U Thant Incident

U Thant Incident
   After former UN Secretary-General U Thant died in November 1974, President Ne Win denied him a formal state funeral, ordering that his body be buried at the Rangoon (Yangon) city cemetery at Kyandaw. U Thant was a close associate of U Nu, the former prime minister who led an antiregime movement based in Thailand between 1969 and 1973. Ne Win also apparently begrudged U Thant the international stature he enjoyed. Thousands of people came to the Kyaikkasan grounds in Rangoon to pay respects to his remains, and on December 5, 1974, university students took possession of his coffin, bringing it to the Main Campus of Rangoon (Yangon) University. It was housed in the Convocation Hall, where tens of thousands came to pay respects and Buddhist monks offered chants.
   Negotiations between the government and students might have prevented a confrontation. Ne Win conceded that U Thant's remains could be buried in a cemetery park near the Shwe Dagon Pagoda. But militant students took control of the situation, constructing a mausoleum for the late secretary-general on the site of the demolished Rangoon University Students' Union building. It became the focus for intense antiregime protest, including speeches critical of Ne Win. Threatened by what seemed to be a popular as well as student uprising, Ne Win ordered the Tatmadaw to storm the campus in the early morning of December 11. They seized the coffin, which was buried at the site near the Shwe Dagon, and killed an undetermined number of students. Many other students were arrested. Demonstrations and riots broke out around the city, and the authorities reportedly killed hundreds of protesters. The U Thant incident was the largest example of student militancy since the July 7, 1962 incident. In many ways, it was a precursor of Democracy Summer and the protests in early 1988 that led up to it.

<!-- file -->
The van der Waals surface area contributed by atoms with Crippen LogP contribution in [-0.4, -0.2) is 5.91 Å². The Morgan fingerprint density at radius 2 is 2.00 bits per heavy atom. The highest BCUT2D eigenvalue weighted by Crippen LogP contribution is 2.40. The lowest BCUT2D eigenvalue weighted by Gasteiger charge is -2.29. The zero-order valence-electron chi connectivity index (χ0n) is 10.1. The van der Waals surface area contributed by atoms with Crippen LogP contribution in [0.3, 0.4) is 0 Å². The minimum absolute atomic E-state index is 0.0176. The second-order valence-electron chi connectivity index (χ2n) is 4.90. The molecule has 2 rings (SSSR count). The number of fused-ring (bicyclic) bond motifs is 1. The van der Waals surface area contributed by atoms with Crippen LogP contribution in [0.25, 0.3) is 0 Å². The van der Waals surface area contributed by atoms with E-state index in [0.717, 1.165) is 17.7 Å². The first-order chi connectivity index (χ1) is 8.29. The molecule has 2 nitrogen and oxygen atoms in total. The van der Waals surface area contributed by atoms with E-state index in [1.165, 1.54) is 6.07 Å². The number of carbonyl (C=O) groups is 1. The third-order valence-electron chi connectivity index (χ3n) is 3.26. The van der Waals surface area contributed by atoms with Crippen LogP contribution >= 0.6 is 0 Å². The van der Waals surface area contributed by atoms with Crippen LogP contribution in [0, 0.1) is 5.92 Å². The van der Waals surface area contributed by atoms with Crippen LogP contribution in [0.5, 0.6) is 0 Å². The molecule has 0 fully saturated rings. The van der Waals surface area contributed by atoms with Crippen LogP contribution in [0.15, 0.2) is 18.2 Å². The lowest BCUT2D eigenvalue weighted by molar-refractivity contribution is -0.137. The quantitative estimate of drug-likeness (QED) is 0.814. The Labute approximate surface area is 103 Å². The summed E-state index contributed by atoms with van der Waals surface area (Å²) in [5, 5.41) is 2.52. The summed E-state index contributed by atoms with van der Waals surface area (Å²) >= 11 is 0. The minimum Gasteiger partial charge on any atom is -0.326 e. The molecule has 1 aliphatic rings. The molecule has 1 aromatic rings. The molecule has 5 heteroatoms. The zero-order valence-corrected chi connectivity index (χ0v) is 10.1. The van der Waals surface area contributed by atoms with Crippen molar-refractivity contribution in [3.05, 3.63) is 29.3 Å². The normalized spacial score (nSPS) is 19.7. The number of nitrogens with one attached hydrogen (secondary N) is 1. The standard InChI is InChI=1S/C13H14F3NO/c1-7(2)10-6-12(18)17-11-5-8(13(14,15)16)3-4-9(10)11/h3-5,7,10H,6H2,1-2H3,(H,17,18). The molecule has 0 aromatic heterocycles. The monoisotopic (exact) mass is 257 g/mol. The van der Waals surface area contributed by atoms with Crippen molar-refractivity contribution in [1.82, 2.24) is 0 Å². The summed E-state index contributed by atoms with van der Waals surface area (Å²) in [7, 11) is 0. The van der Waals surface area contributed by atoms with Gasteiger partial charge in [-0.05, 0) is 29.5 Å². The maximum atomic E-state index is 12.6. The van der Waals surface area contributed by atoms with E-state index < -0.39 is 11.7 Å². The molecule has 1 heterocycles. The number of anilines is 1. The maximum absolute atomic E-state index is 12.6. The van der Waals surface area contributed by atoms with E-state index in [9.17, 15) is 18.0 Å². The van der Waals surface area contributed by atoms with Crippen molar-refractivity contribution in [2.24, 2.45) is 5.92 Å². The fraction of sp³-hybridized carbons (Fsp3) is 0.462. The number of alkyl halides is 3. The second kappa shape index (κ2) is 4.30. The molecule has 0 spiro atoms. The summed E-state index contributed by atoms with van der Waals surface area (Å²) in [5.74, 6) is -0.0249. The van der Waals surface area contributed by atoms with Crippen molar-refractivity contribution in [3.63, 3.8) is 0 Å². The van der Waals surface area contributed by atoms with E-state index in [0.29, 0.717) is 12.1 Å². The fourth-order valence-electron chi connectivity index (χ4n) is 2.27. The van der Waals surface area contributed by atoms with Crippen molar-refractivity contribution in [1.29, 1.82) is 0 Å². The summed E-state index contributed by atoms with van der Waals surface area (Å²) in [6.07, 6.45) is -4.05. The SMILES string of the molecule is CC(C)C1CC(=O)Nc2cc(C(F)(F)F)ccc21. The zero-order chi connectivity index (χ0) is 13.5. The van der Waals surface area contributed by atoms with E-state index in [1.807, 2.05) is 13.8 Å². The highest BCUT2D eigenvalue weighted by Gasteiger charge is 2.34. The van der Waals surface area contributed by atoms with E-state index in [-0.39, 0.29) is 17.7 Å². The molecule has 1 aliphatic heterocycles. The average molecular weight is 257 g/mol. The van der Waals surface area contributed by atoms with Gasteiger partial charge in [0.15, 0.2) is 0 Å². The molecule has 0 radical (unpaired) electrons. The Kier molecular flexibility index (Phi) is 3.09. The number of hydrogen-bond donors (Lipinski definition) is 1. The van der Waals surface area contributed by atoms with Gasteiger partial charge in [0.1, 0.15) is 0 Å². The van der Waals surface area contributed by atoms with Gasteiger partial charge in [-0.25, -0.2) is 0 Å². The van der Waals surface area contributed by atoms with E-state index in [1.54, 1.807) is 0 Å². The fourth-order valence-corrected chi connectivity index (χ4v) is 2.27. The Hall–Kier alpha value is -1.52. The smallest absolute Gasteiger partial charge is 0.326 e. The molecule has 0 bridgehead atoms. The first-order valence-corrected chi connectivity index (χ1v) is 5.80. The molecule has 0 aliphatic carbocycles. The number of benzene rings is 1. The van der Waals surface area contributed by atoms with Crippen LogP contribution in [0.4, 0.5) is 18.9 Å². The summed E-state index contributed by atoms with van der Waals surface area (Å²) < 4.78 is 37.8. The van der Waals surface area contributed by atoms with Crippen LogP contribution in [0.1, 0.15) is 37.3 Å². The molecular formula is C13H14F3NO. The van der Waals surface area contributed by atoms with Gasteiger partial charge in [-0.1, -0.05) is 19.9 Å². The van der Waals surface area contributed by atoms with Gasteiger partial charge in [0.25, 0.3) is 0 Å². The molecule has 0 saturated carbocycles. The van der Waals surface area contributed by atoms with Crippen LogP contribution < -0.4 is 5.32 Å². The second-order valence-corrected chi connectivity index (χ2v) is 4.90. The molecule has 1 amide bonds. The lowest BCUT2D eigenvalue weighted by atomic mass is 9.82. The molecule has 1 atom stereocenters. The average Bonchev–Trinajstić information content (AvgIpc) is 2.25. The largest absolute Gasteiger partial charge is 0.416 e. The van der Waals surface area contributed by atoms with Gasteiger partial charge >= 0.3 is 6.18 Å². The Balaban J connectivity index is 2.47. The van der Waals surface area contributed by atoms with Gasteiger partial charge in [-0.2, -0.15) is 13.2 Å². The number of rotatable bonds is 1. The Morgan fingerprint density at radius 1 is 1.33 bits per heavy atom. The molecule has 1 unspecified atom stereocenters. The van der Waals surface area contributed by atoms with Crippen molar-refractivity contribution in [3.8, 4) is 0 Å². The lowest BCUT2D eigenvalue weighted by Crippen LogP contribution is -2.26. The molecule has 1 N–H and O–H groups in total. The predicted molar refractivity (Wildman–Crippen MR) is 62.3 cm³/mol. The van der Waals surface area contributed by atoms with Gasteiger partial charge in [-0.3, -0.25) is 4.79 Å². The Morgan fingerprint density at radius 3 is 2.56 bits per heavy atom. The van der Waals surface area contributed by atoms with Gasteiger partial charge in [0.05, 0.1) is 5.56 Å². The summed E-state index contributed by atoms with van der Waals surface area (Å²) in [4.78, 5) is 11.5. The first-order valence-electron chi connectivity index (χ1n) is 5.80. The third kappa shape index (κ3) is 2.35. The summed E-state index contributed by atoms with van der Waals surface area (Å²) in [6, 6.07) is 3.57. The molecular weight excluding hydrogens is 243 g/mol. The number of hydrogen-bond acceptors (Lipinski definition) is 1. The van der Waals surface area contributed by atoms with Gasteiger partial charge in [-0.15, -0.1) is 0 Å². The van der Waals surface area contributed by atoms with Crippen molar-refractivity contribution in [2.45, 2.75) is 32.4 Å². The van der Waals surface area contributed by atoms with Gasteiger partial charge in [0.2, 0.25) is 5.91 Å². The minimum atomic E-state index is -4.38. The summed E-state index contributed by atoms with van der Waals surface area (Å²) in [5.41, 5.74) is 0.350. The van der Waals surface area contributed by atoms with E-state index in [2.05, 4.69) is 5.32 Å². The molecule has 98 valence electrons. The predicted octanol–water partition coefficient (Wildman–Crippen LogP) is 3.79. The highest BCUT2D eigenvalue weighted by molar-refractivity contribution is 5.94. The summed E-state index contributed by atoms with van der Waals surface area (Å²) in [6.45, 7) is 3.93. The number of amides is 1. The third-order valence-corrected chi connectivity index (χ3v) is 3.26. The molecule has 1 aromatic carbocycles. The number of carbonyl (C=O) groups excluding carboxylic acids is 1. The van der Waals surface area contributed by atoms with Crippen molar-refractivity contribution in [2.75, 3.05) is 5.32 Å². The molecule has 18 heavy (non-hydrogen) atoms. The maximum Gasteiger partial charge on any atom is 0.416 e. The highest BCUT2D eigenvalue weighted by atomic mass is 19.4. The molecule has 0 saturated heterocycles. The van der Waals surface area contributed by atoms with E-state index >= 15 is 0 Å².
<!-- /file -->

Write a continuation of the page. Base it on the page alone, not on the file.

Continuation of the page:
See also Labor Strikes.

Historical Dictionary of Burma (Myanmar). . 2014.

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